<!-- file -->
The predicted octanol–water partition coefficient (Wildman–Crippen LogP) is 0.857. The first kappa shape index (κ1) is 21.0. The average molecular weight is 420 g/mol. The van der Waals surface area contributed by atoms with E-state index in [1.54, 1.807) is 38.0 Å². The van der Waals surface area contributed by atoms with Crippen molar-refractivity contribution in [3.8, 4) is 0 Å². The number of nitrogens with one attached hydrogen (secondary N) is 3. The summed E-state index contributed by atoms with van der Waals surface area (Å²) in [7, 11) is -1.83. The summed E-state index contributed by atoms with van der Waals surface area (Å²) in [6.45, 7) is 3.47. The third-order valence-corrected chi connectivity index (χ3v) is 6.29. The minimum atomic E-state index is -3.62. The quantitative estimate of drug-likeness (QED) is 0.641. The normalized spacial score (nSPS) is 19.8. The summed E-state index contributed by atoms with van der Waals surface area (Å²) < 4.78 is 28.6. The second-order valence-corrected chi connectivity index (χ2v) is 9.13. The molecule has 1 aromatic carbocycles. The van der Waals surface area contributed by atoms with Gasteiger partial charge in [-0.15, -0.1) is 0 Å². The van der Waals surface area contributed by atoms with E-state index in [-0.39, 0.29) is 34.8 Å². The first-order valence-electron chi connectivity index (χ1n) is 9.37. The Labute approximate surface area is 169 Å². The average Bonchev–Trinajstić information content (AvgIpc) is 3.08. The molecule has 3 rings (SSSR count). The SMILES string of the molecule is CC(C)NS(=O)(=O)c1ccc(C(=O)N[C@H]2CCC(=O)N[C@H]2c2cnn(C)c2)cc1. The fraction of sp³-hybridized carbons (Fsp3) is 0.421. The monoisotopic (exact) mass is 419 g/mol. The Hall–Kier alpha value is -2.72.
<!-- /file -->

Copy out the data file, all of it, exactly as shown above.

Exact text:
The predicted octanol–water partition coefficient (Wildman–Crippen LogP) is 0.857. The first kappa shape index (κ1) is 21.0. The average molecular weight is 420 g/mol. The van der Waals surface area contributed by atoms with E-state index in [1.54, 1.807) is 38.0 Å². The van der Waals surface area contributed by atoms with Crippen molar-refractivity contribution in [3.8, 4) is 0 Å². The number of nitrogens with one attached hydrogen (secondary N) is 3. The summed E-state index contributed by atoms with van der Waals surface area (Å²) in [7, 11) is -1.83. The summed E-state index contributed by atoms with van der Waals surface area (Å²) in [6.45, 7) is 3.47. The third-order valence-corrected chi connectivity index (χ3v) is 6.29. The minimum atomic E-state index is -3.62. The quantitative estimate of drug-likeness (QED) is 0.641. The normalized spacial score (nSPS) is 19.8. The summed E-state index contributed by atoms with van der Waals surface area (Å²) < 4.78 is 28.6. The second-order valence-corrected chi connectivity index (χ2v) is 9.13. The molecule has 1 aromatic carbocycles. The van der Waals surface area contributed by atoms with Gasteiger partial charge in [-0.15, -0.1) is 0 Å². The van der Waals surface area contributed by atoms with E-state index in [-0.39, 0.29) is 34.8 Å². The first-order valence-electron chi connectivity index (χ1n) is 9.37. The Labute approximate surface area is 169 Å². The average Bonchev–Trinajstić information content (AvgIpc) is 3.08. The molecule has 3 rings (SSSR count). The SMILES string of the molecule is CC(C)NS(=O)(=O)c1ccc(C(=O)N[C@H]2CCC(=O)N[C@H]2c2cnn(C)c2)cc1. The fraction of sp³-hybridized carbons (Fsp3) is 0.421. The monoisotopic (exact) mass is 419 g/mol. The Hall–Kier alpha value is -2.72.